From then on, the Higher Education Institutes (HEIs) and Agricultural colleges will showcase what they have to offer to potential students. Further Education Colleges tend to host their open days from January onwards. Thankfully HEIs are back to hosting in-person open days but many are offering more specific information sessions on particular courses and departments virtually. College Open Days give students and parents a great chance to find out lots of interesting and detailed information about courses of interest and the many supports available, as well as giving the opportunity to get a feel for the college by availing of campus tours. You will find a complete list of the open days in the events sections of www.qualifax.ie and on www.careersportal.ie so take some time to make a list of the ones you want to attend.

Prepare and plan 

Do some basic research on the courses on offer. Check the entry requirements for each course of interest as you will need to meet these to be eligible to compete for a place on the course. Check out the modules and whether Erasmus or travel abroad options are available, as well as work placement. Don’t ignore a course or open day because you don’t expect to get enough points. You may do far better than you anticipate.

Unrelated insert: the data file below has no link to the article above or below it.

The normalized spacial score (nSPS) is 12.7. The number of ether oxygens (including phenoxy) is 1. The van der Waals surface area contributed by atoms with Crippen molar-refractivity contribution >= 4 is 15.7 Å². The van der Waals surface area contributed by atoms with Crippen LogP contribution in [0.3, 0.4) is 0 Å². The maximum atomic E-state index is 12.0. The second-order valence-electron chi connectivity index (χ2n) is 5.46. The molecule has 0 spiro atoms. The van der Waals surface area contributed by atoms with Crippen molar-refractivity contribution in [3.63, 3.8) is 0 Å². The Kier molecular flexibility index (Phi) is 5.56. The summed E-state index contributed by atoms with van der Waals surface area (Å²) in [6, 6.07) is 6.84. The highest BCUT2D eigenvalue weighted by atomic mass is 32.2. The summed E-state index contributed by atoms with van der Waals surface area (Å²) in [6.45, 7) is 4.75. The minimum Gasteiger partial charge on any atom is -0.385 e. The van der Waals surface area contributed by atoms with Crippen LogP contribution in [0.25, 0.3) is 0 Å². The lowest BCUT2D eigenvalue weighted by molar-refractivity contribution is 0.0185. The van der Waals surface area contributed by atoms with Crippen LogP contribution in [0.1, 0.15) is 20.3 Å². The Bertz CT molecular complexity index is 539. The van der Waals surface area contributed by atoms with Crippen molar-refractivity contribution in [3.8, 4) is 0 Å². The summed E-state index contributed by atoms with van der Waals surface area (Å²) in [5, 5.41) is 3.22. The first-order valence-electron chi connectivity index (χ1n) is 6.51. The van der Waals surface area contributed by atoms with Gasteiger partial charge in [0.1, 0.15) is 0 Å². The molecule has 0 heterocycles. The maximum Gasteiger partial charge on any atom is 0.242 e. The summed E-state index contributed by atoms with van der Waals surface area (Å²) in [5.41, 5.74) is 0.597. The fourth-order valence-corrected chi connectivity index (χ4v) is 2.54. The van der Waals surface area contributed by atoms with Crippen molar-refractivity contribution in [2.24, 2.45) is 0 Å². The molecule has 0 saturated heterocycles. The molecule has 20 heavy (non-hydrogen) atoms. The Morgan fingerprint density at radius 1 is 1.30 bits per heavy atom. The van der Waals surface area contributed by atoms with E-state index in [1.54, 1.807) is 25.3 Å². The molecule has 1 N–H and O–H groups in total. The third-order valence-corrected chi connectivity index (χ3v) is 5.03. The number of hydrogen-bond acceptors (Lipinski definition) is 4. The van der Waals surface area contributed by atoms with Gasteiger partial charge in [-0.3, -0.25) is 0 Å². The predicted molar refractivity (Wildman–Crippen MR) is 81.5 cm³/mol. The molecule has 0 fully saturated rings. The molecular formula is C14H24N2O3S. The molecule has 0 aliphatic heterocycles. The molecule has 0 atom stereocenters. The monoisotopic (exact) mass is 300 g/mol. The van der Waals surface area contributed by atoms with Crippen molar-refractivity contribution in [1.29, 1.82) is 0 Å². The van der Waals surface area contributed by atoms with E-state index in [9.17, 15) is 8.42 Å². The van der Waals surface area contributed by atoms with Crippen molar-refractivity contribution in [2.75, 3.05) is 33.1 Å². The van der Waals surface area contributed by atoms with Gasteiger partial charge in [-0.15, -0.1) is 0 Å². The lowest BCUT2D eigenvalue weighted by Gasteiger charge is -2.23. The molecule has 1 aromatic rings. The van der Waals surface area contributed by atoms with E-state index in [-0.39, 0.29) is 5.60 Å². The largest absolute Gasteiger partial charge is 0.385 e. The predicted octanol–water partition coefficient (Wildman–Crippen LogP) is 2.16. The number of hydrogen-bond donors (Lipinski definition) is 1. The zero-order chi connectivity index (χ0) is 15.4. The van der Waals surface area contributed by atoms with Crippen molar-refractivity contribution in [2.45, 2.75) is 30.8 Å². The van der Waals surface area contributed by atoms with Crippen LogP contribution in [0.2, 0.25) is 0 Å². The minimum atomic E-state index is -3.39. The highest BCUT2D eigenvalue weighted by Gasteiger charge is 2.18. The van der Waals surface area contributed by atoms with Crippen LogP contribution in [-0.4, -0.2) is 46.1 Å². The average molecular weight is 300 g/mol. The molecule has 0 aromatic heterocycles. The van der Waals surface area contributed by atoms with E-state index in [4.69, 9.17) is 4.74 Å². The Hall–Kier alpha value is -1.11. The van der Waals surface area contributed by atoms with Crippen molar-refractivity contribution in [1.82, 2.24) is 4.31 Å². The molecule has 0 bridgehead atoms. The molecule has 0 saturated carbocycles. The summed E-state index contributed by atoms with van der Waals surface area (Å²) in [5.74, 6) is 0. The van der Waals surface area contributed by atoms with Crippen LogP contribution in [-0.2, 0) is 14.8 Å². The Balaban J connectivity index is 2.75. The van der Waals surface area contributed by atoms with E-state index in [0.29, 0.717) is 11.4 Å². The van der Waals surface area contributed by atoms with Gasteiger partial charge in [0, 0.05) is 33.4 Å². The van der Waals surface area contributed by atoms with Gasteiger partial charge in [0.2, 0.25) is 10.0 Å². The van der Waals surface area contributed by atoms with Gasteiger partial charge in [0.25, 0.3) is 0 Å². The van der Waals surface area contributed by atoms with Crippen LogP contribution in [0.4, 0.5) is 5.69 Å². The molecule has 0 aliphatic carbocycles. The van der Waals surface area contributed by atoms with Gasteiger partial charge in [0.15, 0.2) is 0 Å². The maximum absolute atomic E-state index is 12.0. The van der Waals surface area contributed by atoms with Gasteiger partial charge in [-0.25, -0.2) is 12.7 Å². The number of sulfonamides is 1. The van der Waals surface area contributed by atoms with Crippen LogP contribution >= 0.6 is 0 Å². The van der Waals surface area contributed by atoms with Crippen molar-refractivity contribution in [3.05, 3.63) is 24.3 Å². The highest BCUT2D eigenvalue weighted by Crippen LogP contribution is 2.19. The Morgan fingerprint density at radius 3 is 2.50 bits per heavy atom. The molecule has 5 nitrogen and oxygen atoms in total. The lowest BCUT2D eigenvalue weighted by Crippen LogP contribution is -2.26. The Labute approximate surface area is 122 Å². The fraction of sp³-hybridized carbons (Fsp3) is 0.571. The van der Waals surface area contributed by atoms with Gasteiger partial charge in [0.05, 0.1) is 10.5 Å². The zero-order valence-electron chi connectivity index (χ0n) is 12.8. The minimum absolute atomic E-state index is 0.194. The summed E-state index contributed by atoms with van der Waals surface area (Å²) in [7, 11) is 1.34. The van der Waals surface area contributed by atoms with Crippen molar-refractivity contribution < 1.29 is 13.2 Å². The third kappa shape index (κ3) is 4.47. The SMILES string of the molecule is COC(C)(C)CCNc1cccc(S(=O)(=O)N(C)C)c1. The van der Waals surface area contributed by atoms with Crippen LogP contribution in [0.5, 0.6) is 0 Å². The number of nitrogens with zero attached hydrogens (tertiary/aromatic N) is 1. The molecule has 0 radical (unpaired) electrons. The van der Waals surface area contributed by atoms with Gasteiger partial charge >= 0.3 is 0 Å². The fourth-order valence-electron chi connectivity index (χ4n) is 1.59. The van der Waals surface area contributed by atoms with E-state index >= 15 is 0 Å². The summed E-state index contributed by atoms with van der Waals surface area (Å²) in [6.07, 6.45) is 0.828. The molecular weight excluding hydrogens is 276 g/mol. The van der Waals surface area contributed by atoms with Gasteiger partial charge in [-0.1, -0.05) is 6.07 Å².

Have a good look at the college website – register for the open day in advance, download the schedule of talks and make note of the ones you want to attend. Make sure to download a map of the campus so you know exactly where to find the talks and presentations of interest. Jot down any questions you have as you will hopefully get a chance to talk to college staff and/or current students. Plan to arrive in plenty time as there are likely to be very large crowds attending. On the day, try to gather information about accommodation, clubs and societies and student supports. Many HEIs run talks for parents and on grants, HEAR (Higher Education Access Route) and DARE (Disability Access Route to Education) so check them out. Make sure to get contact details for any staff members which may be important later for follow-up questions.

Atmosphere

There is nothing like a College Open Day to give you a sense of what the campus feels like. Soak up the atmosphere and consider if the size of the campus is the best fit for you. Larger campuses can be intimidating for some students while exciting for others. Smaller campuses can feel more comfortable and manageable. You will know what feels right for you. Bear in mind that open days have a festival feel to them and regular college days are not always like that. This may be your only chance to visit the campus before you register there as a student so make the most of your day and enjoy it!

Niamh Dwyer is a Guidance Counsellor in Scoil Phobail Sliabh Luachra, Rathmore. For more careers information see www.mycareerplan.ie or follow @mycareerplan on Facebook, Instagram or Twitter.